Tuesday, October 13, 2009

Who's Afraid Of The Big Bad Wolf?

This past Sunday, October 11th, our three dogs got a little tired of being cooped up in the house by three days of cold, windy weather. Getting anything done in my home-based office was out of the question. Those dogs wanted to go do something, even if it was just to take a ride along the base of the mountains and look at deer. Anyway, they just about drove me crazy, and didn't let up until I slipped on an insulated jacket, stuck on my usual camouflaged cap, and grabbed my truck keys.

It was getting toward late afternoon and early evening. The sun had finally popped through some thinning clouds, and it had "warmed up" all the way into the low 30s. I knew a spot where I could get about a hundred or so feet above the Clark Fork River, and take a nice photo back to the southeast. The softwoods along the river still had not turned yellow, something I had been waiting for, but with some fresh snow down to the base of the mountains in the background, I still thought it would make for a nice shot or two. So, I grabbed my camera - and Copa, Bob and Tully were soon watching deer out the truck windows as I drove through the river-bottom farm lands, crossed over to the west side and headed north along the river - slowly climbing until I was at the point where the river headed back toward the east side of the wide valley. It was a great advantage point, and after a few minutes, I had taken a half-dozen photos with my old Canon 35mm AE-1.

The winds had died, and to be quite honest, I was glad the dogs made me do this. I was enjoying being out as well. So, the four of us hopped back into the truck, and I drove another 5 or 6 miles on down the often rough gravel road that skirted the west bank of the river. After pulling into where a Forest Service road was blocked by a locked steel gate, the dogs and I got out for a little walk. The dirt roadway meandered up a fairly long, flat valley. The area was as much covered by grass as trees, and was a nice place to go for a several mile walk.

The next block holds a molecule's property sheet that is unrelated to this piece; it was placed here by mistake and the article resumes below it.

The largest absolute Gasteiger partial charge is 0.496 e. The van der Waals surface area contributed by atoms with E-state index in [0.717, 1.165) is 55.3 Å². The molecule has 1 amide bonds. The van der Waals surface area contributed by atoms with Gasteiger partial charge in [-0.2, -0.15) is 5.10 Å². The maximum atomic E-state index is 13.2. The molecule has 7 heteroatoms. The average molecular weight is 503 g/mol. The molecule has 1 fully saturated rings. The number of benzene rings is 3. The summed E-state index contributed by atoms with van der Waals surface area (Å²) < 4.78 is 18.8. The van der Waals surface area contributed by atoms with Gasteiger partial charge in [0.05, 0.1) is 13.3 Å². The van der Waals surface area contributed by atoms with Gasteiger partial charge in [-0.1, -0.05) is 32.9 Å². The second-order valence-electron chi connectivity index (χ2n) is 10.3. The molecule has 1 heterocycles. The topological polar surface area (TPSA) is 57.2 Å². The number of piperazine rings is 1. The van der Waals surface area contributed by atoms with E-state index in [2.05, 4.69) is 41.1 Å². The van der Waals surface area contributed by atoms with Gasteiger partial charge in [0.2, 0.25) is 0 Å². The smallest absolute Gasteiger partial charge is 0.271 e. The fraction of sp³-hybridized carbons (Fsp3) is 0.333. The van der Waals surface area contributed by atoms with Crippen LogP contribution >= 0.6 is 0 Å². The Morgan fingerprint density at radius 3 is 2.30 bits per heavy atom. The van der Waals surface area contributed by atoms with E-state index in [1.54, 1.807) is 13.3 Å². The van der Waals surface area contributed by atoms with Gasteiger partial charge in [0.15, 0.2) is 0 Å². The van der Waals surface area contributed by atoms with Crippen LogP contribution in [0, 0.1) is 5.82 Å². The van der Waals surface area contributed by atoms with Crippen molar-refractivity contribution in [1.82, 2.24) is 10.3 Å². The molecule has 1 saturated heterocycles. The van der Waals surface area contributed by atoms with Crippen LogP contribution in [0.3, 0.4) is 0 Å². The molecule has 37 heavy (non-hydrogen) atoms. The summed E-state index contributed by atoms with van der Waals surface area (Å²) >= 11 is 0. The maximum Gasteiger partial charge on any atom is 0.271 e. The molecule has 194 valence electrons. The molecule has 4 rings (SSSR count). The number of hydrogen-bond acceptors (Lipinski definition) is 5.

Copa, an Aussie-Shelty mix, is our "old girl", at 11 years old. She stuck with me, while the two boys, our lab Bob and lab-chow-pit bull mix Tully, raced ahead. Those two 3 year olds have a lot of energy, and love the adventure of running in a new area. They checked out everything for a quarter-mile ahead, coming back regularly to check on Copa and I.

We were about a mile into the walk, when I looked up to see Bob and Tully bearing down on us with all the speed they could muster, and when they shot right by and kept on running toward the truck, I sensed something was not right. Like an idiot, I had not thrown my old Ruger .44 Magnum in the truck for this short afternoon-evening excursion. When walking trails well off the beaten path, that ol' hogleg, carried in a shoulder holster, is a constant companion. Why? Wolves mostly. It has gotten that I can hardly take a walk in the mountains or in the foothills without seeing wolf sign - mostly scat filled with bone shards and elk hair. These aggressive predators are everywhere you go in western Montana these days. And they are a true threat to almost every other living thing. Dogs rank right up there among their favorite prey.

Now, Bob and Tully don't run from much. At least five times during the past two summers, those dogs have chased black bears away from camp - without reservation. And a few times they have sent bears running off the trails we've hiked. But on several occasions, when I knew wolves were in the near vicinity, the two would get very nervous.

Realizing that wolves or perhaps a mountain lion were likely the only things that would put such fear into them, I turned and watched for movement down the Forest Service road. Then I called Copa close, and made my way back to the truck - stopping now and then to watch my back trail. Nothing. When I reached the truck, there sat Bob and Tully, very ready to load up and get the heck out of there. And once in the truck, the two kept looking back up the roadway. We sat and watched for about 15 minutes. Still nothing. But the two dogs never calmed down, until I started the truck, backed out and headed for home.

I would give almost anything to know what they had seen...what had sent them packing down the road and back to the truck. My feelings are that we had gotten closer to things going bad for the dogs than I care to truly realize. I also know that I'll never leave that truck again without having the big .44 strapped on.

When hiking, do you take your dogs with you...and do you carry a firearm?

Toby Bridges

About the photo: Bob (in the rear) and Tully enjoy a morning hike up into the Selway-Bitterroot Wilderness Area. When walking such back-country trails, MONTANA MOUNTAIN CHRONICLE host Toby Bridges always carries a .44 Magnum revolver, just in case of a run in with wolves or perhaps a grizzly.

No comments:

Post a Comment